Oh, Bryan Goldberg. The past 24 hours cannot have been pleasant for the founder of Bleacher Report, the man who announced he's raised $6.5 million for his new women's site, Bustle.com. After Goldberg published a post on PandoDaily.com detailing his mission, the blogosphere was quick to pounce. The main problem? Goldberg comes off as completely uninformed about the current women's media landscape. How does one attract millions of dollars without a good competitive analysis? I don't know. But can he have done one and then asked the following questions?
Isn't it time for a women's publication that puts world news and politics alongside beauty tips? What about a site that takes an introspective look at the celebrity world, while also having a lot of fun covering it? How about a site that offers career advice and book reviews, while also reporting on fashion trends and popular memes?
Despite name-checking Jezebel, Refinery29 and PopSugar, Goldberg lays out his idea as if it's revolutionary, as if women's sites weren't already covering both politics and red carpet looks. "No topic is off-limits, so long as we ourselves would want to read it," according to Bustle's About page. "What others might call a big tent, we prefer to think of as a giant skirt."
I don't think any of us -- readers and editors of women's sites -- would object to the emergence of another online publication targeting female readers. (Didn't we all welcome The Toast with excitment?) But if you're going to write 1,333 words about your new publication, don't offend your intended audience by overlooking what's already out there (i.e., what they're already reading).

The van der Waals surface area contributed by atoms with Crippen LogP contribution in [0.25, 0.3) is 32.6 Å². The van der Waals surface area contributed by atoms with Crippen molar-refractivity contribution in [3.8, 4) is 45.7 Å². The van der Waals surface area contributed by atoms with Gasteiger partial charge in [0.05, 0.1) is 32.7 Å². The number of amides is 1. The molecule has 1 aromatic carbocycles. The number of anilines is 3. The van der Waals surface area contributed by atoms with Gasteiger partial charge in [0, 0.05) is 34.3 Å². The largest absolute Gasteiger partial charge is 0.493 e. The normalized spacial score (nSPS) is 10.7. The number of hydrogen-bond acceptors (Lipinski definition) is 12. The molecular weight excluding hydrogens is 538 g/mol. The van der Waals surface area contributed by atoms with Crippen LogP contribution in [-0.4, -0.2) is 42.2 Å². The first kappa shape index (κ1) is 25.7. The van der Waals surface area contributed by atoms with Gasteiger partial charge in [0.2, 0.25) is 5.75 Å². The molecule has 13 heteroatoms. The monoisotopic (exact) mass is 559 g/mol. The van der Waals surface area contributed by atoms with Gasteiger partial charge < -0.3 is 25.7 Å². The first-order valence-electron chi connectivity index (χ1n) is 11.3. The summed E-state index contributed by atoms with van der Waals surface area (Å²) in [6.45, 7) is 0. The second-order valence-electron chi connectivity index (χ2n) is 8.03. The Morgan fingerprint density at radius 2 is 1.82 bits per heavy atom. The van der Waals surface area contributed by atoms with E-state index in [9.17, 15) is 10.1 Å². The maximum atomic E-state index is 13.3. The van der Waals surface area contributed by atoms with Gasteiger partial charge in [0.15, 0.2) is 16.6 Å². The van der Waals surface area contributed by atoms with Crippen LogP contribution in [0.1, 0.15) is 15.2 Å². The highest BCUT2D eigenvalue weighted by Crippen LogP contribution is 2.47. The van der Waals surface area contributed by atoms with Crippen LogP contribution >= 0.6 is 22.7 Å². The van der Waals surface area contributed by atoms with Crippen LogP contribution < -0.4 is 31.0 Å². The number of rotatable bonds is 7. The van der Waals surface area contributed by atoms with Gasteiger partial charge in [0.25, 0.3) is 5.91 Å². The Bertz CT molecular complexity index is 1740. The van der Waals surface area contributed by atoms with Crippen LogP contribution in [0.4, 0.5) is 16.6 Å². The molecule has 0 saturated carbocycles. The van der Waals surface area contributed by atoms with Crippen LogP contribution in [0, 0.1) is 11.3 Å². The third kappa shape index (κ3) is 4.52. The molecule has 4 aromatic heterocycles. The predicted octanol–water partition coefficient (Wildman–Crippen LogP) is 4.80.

After several female writers questioned him, Goldberg tried to explain himself in the comments of his post and on Twitter:
Are there many great women's websites out there? Absolutely. Are many of them attracting huge audiences and mainstream advertisers? No.
— Bryan Goldberg (@bgoldberg) August 13, 2013
— Bryan Goldberg (@bgoldberg) August 14, 2013
But again, how? What are you going to do differently in terms of content? And if you really meant that it's all about attracting new advertisers, note that you're attempting to do that not with a never-been-imagined content mix but with the same mix other sites have featured for years.
A few thoughts: Use some of that $6.5 million to invest in even more serious journalism for women. (Yes, more, as in addition to what's already there.) Allow your writers to go beyond quick-hit pieces and do really good investigative reports or think pieces. (Again, this isn't new, but sure, we could absolutely use more of it.) And keep in mind that it's not enough to just mix straight write-ups of hard news stories with pieces about "mascara, concealer, and eye-liner." We are perfectly capable of reading widely to stay informed, so we're not necessarily going turn to Bustle to read a summary of what's happening in Egypt. When we come to women's sites, we still want to read a woman's take, an angle that makes it stand out from all the other content. (See Erin Gloria Ryan's genius reaction to Anthony Weiner's latest revelations.)
Women's media is an engaged community, so as Goldberg has probably learned by now, it's best to prove yourself before you start bragging about how much better you are. You don't have to be all smiles all the time -- as Jessica Valenti pointed out last year, "Wanting to be liked means tempering your thoughts as to not offend" -- but you also don't trash a thriving neighborhood when you move in. You introduce yourself and join the conversation.